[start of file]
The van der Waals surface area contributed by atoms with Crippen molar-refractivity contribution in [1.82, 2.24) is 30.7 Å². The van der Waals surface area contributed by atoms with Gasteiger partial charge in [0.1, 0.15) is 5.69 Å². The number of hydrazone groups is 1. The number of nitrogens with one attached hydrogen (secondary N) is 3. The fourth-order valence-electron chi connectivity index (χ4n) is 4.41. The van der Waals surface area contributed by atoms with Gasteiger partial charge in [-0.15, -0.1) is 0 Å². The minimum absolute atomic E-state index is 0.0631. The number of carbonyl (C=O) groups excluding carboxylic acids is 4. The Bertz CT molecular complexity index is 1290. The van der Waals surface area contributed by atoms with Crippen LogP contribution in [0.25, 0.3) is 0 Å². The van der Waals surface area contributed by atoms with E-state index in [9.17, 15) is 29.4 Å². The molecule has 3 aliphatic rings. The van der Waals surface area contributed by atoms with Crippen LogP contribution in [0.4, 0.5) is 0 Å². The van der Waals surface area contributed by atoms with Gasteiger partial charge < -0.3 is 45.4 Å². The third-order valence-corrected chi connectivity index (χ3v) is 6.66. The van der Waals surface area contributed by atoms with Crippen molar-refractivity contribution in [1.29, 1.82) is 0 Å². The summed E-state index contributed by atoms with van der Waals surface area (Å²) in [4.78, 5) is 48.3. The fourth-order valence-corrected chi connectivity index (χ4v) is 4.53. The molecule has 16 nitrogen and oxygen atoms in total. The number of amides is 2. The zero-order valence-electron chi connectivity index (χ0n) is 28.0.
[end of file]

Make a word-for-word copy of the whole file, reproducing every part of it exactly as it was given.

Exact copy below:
The van der Waals surface area contributed by atoms with Crippen molar-refractivity contribution in [1.82, 2.24) is 30.7 Å². The van der Waals surface area contributed by atoms with Gasteiger partial charge in [0.1, 0.15) is 5.69 Å². The number of hydrazone groups is 1. The number of nitrogens with one attached hydrogen (secondary N) is 3. The fourth-order valence-electron chi connectivity index (χ4n) is 4.41. The van der Waals surface area contributed by atoms with Gasteiger partial charge in [-0.15, -0.1) is 0 Å². The minimum absolute atomic E-state index is 0.0631. The number of carbonyl (C=O) groups excluding carboxylic acids is 4. The Bertz CT molecular complexity index is 1290. The van der Waals surface area contributed by atoms with Crippen LogP contribution in [0.25, 0.3) is 0 Å². The van der Waals surface area contributed by atoms with E-state index in [9.17, 15) is 29.4 Å². The molecule has 3 aliphatic rings. The van der Waals surface area contributed by atoms with Crippen LogP contribution in [0.4, 0.5) is 0 Å². The van der Waals surface area contributed by atoms with Gasteiger partial charge < -0.3 is 45.4 Å². The third-order valence-corrected chi connectivity index (χ3v) is 6.66. The van der Waals surface area contributed by atoms with Crippen molar-refractivity contribution in [1.29, 1.82) is 0 Å². The summed E-state index contributed by atoms with van der Waals surface area (Å²) in [4.78, 5) is 48.3. The fourth-order valence-corrected chi connectivity index (χ4v) is 4.53. The molecule has 16 nitrogen and oxygen atoms in total. The number of amides is 2. The zero-order valence-electron chi connectivity index (χ0n) is 28.0.